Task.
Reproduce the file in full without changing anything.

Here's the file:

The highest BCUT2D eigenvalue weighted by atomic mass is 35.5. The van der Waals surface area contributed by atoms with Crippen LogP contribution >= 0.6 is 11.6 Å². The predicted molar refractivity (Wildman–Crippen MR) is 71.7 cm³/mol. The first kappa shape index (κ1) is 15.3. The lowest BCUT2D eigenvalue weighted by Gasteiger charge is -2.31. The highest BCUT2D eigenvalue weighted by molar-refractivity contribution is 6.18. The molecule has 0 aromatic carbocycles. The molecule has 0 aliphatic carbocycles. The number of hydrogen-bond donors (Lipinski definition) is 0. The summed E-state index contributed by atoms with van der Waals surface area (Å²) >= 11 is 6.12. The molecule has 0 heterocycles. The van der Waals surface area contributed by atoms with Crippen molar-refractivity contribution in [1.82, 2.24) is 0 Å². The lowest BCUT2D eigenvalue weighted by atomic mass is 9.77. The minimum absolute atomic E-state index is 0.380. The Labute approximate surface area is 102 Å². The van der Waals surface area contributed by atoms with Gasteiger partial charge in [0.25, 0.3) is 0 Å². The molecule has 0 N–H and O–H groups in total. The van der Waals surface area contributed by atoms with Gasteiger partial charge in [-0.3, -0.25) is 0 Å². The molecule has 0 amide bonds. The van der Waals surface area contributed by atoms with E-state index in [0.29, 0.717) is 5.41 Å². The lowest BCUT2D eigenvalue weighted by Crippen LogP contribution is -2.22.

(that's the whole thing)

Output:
The highest BCUT2D eigenvalue weighted by atomic mass is 35.5. The van der Waals surface area contributed by atoms with Crippen LogP contribution >= 0.6 is 11.6 Å². The predicted molar refractivity (Wildman–Crippen MR) is 71.7 cm³/mol. The first kappa shape index (κ1) is 15.3. The lowest BCUT2D eigenvalue weighted by Gasteiger charge is -2.31. The highest BCUT2D eigenvalue weighted by molar-refractivity contribution is 6.18. The molecule has 0 aromatic carbocycles. The molecule has 0 aliphatic carbocycles. The number of hydrogen-bond donors (Lipinski definition) is 0. The summed E-state index contributed by atoms with van der Waals surface area (Å²) >= 11 is 6.12. The molecule has 0 heterocycles. The van der Waals surface area contributed by atoms with Crippen molar-refractivity contribution in [1.82, 2.24) is 0 Å². The lowest BCUT2D eigenvalue weighted by atomic mass is 9.77. The minimum absolute atomic E-state index is 0.380. The Labute approximate surface area is 102 Å². The van der Waals surface area contributed by atoms with Gasteiger partial charge in [0.25, 0.3) is 0 Å². The molecule has 0 N–H and O–H groups in total. The van der Waals surface area contributed by atoms with Gasteiger partial charge in [-0.3, -0.25) is 0 Å². The molecule has 0 amide bonds. The van der Waals surface area contributed by atoms with E-state index in [0.29, 0.717) is 5.41 Å². The lowest BCUT2D eigenvalue weighted by Crippen LogP contribution is -2.22.